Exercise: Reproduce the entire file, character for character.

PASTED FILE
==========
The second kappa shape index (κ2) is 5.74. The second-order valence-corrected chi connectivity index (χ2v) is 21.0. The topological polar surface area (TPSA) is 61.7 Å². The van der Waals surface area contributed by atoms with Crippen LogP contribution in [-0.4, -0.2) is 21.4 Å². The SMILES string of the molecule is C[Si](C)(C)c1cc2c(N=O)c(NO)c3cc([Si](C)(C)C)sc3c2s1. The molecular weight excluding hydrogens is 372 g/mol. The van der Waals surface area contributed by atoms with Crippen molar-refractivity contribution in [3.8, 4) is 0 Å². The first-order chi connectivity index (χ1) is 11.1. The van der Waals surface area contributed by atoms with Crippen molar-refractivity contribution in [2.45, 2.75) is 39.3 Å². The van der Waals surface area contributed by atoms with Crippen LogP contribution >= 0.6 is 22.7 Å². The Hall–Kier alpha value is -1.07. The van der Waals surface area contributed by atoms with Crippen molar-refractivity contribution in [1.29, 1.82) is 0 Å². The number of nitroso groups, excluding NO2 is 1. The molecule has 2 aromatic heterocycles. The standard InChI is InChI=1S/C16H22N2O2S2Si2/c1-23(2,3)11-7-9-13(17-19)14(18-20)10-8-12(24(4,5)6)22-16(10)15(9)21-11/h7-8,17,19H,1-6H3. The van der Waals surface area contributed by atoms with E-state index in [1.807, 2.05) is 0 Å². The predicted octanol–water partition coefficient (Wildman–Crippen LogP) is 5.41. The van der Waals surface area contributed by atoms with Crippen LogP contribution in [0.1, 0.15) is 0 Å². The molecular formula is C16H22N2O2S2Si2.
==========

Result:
The second kappa shape index (κ2) is 5.74. The second-order valence-corrected chi connectivity index (χ2v) is 21.0. The topological polar surface area (TPSA) is 61.7 Å². The van der Waals surface area contributed by atoms with Crippen LogP contribution in [-0.4, -0.2) is 21.4 Å². The SMILES string of the molecule is C[Si](C)(C)c1cc2c(N=O)c(NO)c3cc([Si](C)(C)C)sc3c2s1. The molecular weight excluding hydrogens is 372 g/mol. The van der Waals surface area contributed by atoms with Crippen molar-refractivity contribution in [3.8, 4) is 0 Å². The first-order chi connectivity index (χ1) is 11.1. The van der Waals surface area contributed by atoms with Crippen molar-refractivity contribution in [2.45, 2.75) is 39.3 Å². The van der Waals surface area contributed by atoms with Crippen LogP contribution >= 0.6 is 22.7 Å². The Hall–Kier alpha value is -1.07. The van der Waals surface area contributed by atoms with Crippen molar-refractivity contribution in [1.29, 1.82) is 0 Å². The number of nitroso groups, excluding NO2 is 1. The molecule has 2 aromatic heterocycles. The standard InChI is InChI=1S/C16H22N2O2S2Si2/c1-23(2,3)11-7-9-13(17-19)14(18-20)10-8-12(24(4,5)6)22-16(10)15(9)21-11/h7-8,17,19H,1-6H3. The van der Waals surface area contributed by atoms with E-state index in [1.807, 2.05) is 0 Å². The predicted octanol–water partition coefficient (Wildman–Crippen LogP) is 5.41. The van der Waals surface area contributed by atoms with Crippen LogP contribution in [0.1, 0.15) is 0 Å². The molecular formula is C16H22N2O2S2Si2.